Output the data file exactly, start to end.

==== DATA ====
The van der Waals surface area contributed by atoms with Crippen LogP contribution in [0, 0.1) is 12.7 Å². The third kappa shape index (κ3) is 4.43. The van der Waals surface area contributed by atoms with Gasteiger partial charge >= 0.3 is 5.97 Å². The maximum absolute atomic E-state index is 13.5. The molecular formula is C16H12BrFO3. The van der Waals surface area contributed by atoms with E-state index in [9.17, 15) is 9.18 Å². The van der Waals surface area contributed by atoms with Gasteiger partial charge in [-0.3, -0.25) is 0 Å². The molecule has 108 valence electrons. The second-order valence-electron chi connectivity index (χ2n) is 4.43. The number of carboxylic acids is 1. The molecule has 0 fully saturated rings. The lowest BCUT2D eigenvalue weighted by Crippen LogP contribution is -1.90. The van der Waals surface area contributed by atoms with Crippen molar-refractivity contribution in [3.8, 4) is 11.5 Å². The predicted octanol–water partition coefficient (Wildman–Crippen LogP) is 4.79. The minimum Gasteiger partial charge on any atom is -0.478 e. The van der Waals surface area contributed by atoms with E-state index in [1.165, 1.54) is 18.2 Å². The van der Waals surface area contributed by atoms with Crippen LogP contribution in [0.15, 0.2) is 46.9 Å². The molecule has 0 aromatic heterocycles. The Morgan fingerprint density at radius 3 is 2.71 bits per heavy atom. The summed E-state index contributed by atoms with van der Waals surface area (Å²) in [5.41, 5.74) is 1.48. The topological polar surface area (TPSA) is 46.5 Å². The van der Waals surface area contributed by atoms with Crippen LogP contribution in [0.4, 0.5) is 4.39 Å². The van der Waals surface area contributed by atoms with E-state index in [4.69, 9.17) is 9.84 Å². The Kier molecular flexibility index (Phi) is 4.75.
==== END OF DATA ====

The van der Waals surface area contributed by atoms with Crippen LogP contribution in [0, 0.1) is 12.7 Å². The third kappa shape index (κ3) is 4.43. The van der Waals surface area contributed by atoms with Gasteiger partial charge >= 0.3 is 5.97 Å². The maximum absolute atomic E-state index is 13.5. The molecular formula is C16H12BrFO3. The van der Waals surface area contributed by atoms with E-state index in [9.17, 15) is 9.18 Å². The van der Waals surface area contributed by atoms with Gasteiger partial charge in [-0.3, -0.25) is 0 Å². The molecule has 108 valence electrons. The second-order valence-electron chi connectivity index (χ2n) is 4.43. The number of carboxylic acids is 1. The molecule has 0 fully saturated rings. The lowest BCUT2D eigenvalue weighted by Crippen LogP contribution is -1.90. The van der Waals surface area contributed by atoms with Crippen molar-refractivity contribution in [3.8, 4) is 11.5 Å². The predicted octanol–water partition coefficient (Wildman–Crippen LogP) is 4.79. The minimum Gasteiger partial charge on any atom is -0.478 e. The van der Waals surface area contributed by atoms with E-state index in [1.165, 1.54) is 18.2 Å². The van der Waals surface area contributed by atoms with Crippen LogP contribution in [0.15, 0.2) is 46.9 Å². The molecule has 0 aromatic heterocycles. The Morgan fingerprint density at radius 3 is 2.71 bits per heavy atom. The summed E-state index contributed by atoms with van der Waals surface area (Å²) in [5.41, 5.74) is 1.48. The topological polar surface area (TPSA) is 46.5 Å². The van der Waals surface area contributed by atoms with Crippen LogP contribution in [0.4, 0.5) is 4.39 Å². The van der Waals surface area contributed by atoms with E-state index in [4.69, 9.17) is 9.84 Å². The Kier molecular flexibility index (Phi) is 4.75.